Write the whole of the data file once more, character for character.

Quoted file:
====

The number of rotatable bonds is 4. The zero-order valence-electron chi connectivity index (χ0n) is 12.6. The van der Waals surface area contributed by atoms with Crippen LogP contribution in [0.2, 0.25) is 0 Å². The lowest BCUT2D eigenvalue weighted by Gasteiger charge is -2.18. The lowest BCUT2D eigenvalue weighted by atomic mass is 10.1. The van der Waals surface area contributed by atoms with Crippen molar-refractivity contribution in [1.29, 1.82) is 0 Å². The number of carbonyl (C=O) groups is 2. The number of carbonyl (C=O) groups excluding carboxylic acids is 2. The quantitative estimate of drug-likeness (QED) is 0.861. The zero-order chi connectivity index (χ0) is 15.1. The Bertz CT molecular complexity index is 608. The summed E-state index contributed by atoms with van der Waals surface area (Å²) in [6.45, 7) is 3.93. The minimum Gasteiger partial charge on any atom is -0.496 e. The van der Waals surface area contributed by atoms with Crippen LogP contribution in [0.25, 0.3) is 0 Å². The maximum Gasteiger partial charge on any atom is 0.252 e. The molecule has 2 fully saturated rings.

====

The number of rotatable bonds is 4. The zero-order valence-electron chi connectivity index (χ0n) is 12.6. The van der Waals surface area contributed by atoms with Crippen LogP contribution in [0.2, 0.25) is 0 Å². The lowest BCUT2D eigenvalue weighted by Gasteiger charge is -2.18. The lowest BCUT2D eigenvalue weighted by atomic mass is 10.1. The van der Waals surface area contributed by atoms with Crippen molar-refractivity contribution in [1.29, 1.82) is 0 Å². The number of carbonyl (C=O) groups is 2. The number of carbonyl (C=O) groups excluding carboxylic acids is 2. The quantitative estimate of drug-likeness (QED) is 0.861. The zero-order chi connectivity index (χ0) is 15.1. The Bertz CT molecular complexity index is 608. The summed E-state index contributed by atoms with van der Waals surface area (Å²) in [6.45, 7) is 3.93. The minimum Gasteiger partial charge on any atom is -0.496 e. The van der Waals surface area contributed by atoms with Crippen LogP contribution in [0.25, 0.3) is 0 Å². The maximum Gasteiger partial charge on any atom is 0.252 e. The molecule has 2 fully saturated rings.